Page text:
Thus, the challenge we face is whether we can create alternative institutions that satisfy the hunger for meaning, that satisfy our ideals, that support sympathetic communities, that are able to provide comfort in times of stress. We need alternative institutions that will support us in appreciating the majestic reality of the universe, in forging our determination to enter into nature, to understand how it operates, and, ultimately, to build a better world—to bring about a more creatively joyful life for ourselves and others in the new planetary civilization that is emerging.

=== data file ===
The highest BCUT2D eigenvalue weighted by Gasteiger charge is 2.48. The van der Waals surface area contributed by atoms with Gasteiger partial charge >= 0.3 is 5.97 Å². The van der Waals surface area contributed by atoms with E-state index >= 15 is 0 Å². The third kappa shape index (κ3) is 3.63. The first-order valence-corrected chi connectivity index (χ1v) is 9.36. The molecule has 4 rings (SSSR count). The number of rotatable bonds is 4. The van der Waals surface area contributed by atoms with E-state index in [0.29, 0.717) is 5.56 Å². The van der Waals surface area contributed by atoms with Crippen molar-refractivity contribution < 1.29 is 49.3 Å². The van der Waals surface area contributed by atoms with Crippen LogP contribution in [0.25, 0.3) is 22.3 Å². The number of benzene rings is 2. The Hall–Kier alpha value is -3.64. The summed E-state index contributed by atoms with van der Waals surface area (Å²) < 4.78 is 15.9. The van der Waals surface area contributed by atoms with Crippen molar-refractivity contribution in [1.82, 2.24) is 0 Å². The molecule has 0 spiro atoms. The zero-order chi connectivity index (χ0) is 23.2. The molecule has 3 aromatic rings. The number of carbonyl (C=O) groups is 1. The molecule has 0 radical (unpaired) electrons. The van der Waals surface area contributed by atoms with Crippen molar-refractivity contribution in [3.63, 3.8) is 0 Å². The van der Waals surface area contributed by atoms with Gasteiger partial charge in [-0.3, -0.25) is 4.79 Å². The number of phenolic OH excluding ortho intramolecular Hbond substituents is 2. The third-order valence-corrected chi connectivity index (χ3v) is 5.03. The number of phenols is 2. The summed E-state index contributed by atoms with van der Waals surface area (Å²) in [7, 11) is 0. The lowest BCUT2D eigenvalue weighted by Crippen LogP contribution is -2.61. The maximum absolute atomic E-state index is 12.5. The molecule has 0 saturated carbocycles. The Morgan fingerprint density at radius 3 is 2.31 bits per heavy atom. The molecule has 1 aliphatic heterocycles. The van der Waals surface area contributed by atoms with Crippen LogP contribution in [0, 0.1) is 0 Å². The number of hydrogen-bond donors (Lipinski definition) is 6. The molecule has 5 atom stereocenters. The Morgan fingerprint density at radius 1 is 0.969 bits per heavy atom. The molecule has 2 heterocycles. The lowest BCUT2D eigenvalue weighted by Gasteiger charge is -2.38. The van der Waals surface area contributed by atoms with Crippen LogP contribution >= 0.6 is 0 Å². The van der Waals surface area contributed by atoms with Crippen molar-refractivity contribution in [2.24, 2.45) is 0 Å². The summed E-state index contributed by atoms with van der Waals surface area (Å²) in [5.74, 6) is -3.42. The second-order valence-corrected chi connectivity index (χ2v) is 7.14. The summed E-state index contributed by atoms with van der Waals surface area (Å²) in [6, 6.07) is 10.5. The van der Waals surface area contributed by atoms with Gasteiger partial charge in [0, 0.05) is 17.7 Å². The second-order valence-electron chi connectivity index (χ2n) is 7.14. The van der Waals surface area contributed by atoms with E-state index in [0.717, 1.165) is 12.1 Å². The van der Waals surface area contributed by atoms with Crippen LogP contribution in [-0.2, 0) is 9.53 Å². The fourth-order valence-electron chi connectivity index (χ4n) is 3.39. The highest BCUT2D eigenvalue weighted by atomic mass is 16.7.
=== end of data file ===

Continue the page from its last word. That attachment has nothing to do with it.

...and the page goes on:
We say “Yes” to the rational and passionate dimensions of life and “Yes” to the affirmative principles of humanist ethics. We can discover and luxuriate in the boundless potentialities of the good life. This, I submit, is the bountiful ex-istential-psychological fountain from which we need to draw in order to supplant the God hypothesis. We need to affirm our commitment to the possibilities of achieving the fullness of life. Let us eat both of the “fruit of the tree of knowledge of good and evil” and of the “fruit of the tree of life!” We need to cultivate ethical wisdom and to appreciate the intrinsic value of life for its own sake.